An aerial photo South Bank Heavy Lift Quay

New Heavy Lift Quay Supporting SeAH’s UK Monopile Factory to Go Into Operation This Summer

A new quay in the UK’s Tees Valley that will support SeAH Wind’s new XXL monopile manufacturing facility is set to be operational in early summer 2024.

An aerial photo South Bank Heavy Lift Quay
Photo: Teesworks Ltd

Construction work on the first 450-metre phase of the South Bank Heavy Lift Quay, which started in 2021, is now complete, according to Teesworks Ltd, a private-public partnership developing the Teesworks Freeport.

“Negotiations are advanced with a potential operator of the quay and the facility is set to be operational by early summer,” Teesworks said in a press release on 11 April.

The new quay, which has deep-water capabilities and substantial storage, will help serve the monopile factory that SeAH Wind is currently building immediately to the south of the quay, which is expected to start production in early 2025.

The South Korean manufacturer announced its investment in the factory on the south bank of the River Tees in 2022 and the UK civil construction company Graham broke ground at Teesworks Freeport the same year. Last year, SeAH Wind secured GBP 367 million in Standard Chartered Bank and HSBC UK financing to build what is said to be the world’s largest offshore wind monopile manufacturing facility and started a recruitment campaign for the new factory at the beginning of this year.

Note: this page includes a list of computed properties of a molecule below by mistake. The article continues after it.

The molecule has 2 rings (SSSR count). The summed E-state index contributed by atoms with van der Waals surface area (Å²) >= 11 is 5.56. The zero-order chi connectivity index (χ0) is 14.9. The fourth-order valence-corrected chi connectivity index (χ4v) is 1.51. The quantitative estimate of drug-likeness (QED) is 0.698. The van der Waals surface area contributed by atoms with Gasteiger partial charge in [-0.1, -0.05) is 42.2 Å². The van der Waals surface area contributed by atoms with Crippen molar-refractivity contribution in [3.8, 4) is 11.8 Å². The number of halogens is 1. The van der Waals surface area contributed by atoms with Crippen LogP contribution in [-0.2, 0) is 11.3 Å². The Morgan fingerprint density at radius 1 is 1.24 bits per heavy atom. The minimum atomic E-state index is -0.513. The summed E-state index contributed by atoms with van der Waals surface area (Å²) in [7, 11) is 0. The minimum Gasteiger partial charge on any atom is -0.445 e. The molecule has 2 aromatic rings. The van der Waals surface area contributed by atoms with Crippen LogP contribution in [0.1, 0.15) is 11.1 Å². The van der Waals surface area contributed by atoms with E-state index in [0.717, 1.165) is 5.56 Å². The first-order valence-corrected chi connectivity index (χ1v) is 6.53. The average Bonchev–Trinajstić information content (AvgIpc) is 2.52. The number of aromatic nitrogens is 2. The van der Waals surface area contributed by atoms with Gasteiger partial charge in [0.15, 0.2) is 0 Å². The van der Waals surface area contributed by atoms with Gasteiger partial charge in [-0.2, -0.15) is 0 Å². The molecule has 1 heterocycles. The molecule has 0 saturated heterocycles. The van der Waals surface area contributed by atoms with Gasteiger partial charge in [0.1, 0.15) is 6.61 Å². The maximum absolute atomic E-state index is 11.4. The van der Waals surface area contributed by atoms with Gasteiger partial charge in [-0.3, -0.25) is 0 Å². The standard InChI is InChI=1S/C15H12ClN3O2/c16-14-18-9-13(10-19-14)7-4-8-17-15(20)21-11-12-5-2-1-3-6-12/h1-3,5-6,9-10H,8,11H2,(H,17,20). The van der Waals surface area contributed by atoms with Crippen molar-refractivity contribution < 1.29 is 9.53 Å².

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When fully operational, SeAH Wind’s facility will be able to produce between 100 and 200 monopiles per year which will be transported directly from the factory to the new South Bank Quay facility before heading to the North Sea for installation.

The new quay will also enable components and raw materials to be shipped to SeAH’s plant and the wider Teesworks site for use in the manufacturing process.

Teesworks Operations Director Garry O’Malley said the South Bank Heavy Lift Quay was already attracting significant interest from other companies in the offshore wind sector as well.

“South Bank Heavy Lift Quay will be a major strategic facility for the North Sea offshore wind industry over the next few decades,” Garry O’Malley said. “There’s a real shortage of ports on the east coast which have deep water capabilities and large areas of land for storing and marshalling offshore wind farm components before they are shipped out for installation.”

Plans are now being examined for phase 2A of the South Bank Heavy Lift Quay, which could increase the length of the quay by up to 300 metres, depending on demand from potential occupiers and users, Teesworks says.


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